WAV to Voltage vs Time

Feebleminded

Member
2008-12-13 9:50 pm
Hello all,

I am looking for a way to digitally decode a WAV file and output a voltage level for every time sample. So for a 44.1kHz WAV file that would be a voltage level every 20µs. Is there any way to emulate digitally what a DAC does? I realize WAV files are PCM, so I'm not sure how to convert that to a time varying signal.

The goal is to output a voltage vs time plot from an audio recording, and then perform an FFT of that dataset. It seems like there should be some algorithm for doing this, but I have been unable to find anything online. Any suggestions or ideas would be greatly appreciated! Thanks in advance.
 

wakibaki

Banned
2008-01-08 11:51 pm
I recently asked for the author of Visual Analyser Visual Analyser 2011

to include a feature permitting FFTs of files to be performed, but I haven't received an answer.

In the absence of such a feature the simplest thing is to use 2 PCs. (It might be possible to do output and input simultaneously on one PC)

Connect the audio output of one PC to the input of the second (or connect 1 PC in loopback).

Run VA or other audio analysis program (AudioTester). Play the audio file on the software player of your choice. Capture the FFT into the analysis program.

w
 
Wakibaki,

Let me know if you hear anything back from about the Visual Analyser.

I considered your recommendation which would pass the signal through a DAC and then get recorded by an ADC to get the data. There has to be a better way; one that doesn't introduce distortion by having to loop from digital to analog then back to digital.
 

wakibaki

Banned
2008-01-08 11:51 pm
OK I have written to the author again...

An FFT is not a difficult algorithm. You could just print out the values, say 8192 of them, then do the butterflies manually. It would take a while... Or if you have software skills, read the .wav and write a program to do it.

I could do it, but it's a while since I wrote anything like that, I'm a bit lazy. I'll look it up and see how much work it would take...

w
 

jcx

Member
2003-02-17 7:38 pm
..
quite a few freeware options - that read .wav directly

SciLab, Octave are MatLab work-alikes, both free, handle more points than Excel but still not good for more than a few x 10e7 points some syntax to master - I know SciLab, OK graphic interface, Octave rumored to run MatLab scripts better? - may need xwav scripts for 24 bit - actually more efficient to save as 32 bit wav in Audacity and read as 32 bit in SciLab - playing with bytes is expensive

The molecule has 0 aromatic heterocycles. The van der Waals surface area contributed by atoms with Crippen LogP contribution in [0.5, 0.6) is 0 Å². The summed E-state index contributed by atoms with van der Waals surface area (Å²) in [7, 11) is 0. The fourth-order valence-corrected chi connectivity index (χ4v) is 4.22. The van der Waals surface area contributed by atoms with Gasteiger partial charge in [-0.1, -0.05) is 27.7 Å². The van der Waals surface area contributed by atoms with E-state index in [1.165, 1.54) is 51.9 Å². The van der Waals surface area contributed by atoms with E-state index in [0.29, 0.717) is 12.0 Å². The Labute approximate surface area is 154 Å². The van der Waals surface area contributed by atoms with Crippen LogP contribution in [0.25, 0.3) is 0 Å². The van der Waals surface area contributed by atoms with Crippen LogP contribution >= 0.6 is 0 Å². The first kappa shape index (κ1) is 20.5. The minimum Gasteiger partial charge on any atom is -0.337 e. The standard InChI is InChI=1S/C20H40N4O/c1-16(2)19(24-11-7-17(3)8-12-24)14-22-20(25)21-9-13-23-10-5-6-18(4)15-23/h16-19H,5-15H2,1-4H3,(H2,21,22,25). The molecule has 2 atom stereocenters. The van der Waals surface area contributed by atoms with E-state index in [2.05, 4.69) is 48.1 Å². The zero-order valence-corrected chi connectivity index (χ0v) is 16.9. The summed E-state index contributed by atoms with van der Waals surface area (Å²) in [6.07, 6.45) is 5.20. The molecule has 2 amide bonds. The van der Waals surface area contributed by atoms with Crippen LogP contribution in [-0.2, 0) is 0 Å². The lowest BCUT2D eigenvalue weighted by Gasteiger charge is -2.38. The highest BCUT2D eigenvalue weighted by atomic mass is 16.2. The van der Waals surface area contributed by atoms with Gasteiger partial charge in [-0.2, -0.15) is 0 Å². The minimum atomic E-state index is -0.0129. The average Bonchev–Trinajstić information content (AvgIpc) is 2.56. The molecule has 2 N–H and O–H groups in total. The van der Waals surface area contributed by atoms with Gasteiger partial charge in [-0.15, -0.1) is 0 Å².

LtSpice free simulator can read in .wav in a sim - you can then look at the fft in the plot tools, read magnitude, phase, compare ratios with dual cursors - handy if you're familiar with LtSpice

Audacity is a freeware sound editor project - not the highest res fft but good for stimulus/response playback/recording through a soundcard and extensive wav editing tools
 
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A standard PCM wav file (They can contain various other things) is in essence a header plus a stream of sample values so plotting from the sample values is trivial in either the sample value or frequency domain.

Emulating the reconstruction filter so that you actually get something that looks like an analogue signal takes a little more work, especially if you are changing magnification often....

I don't know about Windows but on Linux there is JAAA and JAPA depending on exactly what you want to see for running realtime plots and any number of file IO utilities for reading the source data.

Failing that, hack something together with FFTW, libSoundFile and Gnuplot, should take less then an hour even given Windows pathetic excuse for a command shell.

Regards, Dan.
 

jcx

Member
2003-02-17 7:38 pm
..
there are some oddities - Ltspce .TRAN will do a 1st order linear interpolation between points, if you use a high resolution time step, long fft record size you won't see the classic 1:1 reflection of the spectum around fs/2 - but the passband below fs/2 should still be representative (the images are sinc^2 filtered by the 1st order hold)